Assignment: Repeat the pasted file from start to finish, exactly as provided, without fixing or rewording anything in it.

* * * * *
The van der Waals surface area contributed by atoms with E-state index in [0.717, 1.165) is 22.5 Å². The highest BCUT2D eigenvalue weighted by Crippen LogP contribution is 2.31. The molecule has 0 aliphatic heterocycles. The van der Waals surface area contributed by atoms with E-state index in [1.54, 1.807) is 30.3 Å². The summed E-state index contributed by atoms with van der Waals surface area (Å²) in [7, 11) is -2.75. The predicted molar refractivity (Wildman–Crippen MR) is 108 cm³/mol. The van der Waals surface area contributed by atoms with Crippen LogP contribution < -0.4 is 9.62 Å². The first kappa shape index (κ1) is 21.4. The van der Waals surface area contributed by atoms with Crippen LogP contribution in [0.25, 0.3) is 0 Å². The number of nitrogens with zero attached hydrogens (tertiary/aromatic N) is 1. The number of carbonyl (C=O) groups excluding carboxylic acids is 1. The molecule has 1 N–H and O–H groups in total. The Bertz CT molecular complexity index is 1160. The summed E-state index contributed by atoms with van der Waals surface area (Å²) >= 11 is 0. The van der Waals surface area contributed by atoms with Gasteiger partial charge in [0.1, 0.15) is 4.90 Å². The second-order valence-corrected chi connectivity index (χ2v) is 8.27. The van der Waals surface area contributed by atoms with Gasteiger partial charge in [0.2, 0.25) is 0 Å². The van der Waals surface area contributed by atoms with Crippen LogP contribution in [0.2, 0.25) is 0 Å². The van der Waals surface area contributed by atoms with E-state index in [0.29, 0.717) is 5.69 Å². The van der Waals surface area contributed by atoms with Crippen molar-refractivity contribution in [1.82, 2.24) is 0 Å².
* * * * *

The van der Waals surface area contributed by atoms with E-state index in [0.717, 1.165) is 22.5 Å². The highest BCUT2D eigenvalue weighted by Crippen LogP contribution is 2.31. The molecule has 0 aliphatic heterocycles. The van der Waals surface area contributed by atoms with E-state index in [1.54, 1.807) is 30.3 Å². The summed E-state index contributed by atoms with van der Waals surface area (Å²) in [7, 11) is -2.75. The predicted molar refractivity (Wildman–Crippen MR) is 108 cm³/mol. The van der Waals surface area contributed by atoms with Crippen LogP contribution < -0.4 is 9.62 Å². The first kappa shape index (κ1) is 21.4. The van der Waals surface area contributed by atoms with Crippen LogP contribution in [0.25, 0.3) is 0 Å². The number of nitrogens with zero attached hydrogens (tertiary/aromatic N) is 1. The number of carbonyl (C=O) groups excluding carboxylic acids is 1. The molecule has 1 N–H and O–H groups in total. The Bertz CT molecular complexity index is 1160. The summed E-state index contributed by atoms with van der Waals surface area (Å²) >= 11 is 0. The van der Waals surface area contributed by atoms with Gasteiger partial charge in [0.1, 0.15) is 4.90 Å². The second-order valence-corrected chi connectivity index (χ2v) is 8.27. The van der Waals surface area contributed by atoms with Gasteiger partial charge in [0.2, 0.25) is 0 Å². The van der Waals surface area contributed by atoms with Crippen LogP contribution in [0.2, 0.25) is 0 Å². The van der Waals surface area contributed by atoms with E-state index in [0.29, 0.717) is 5.69 Å². The van der Waals surface area contributed by atoms with Crippen molar-refractivity contribution in [1.82, 2.24) is 0 Å².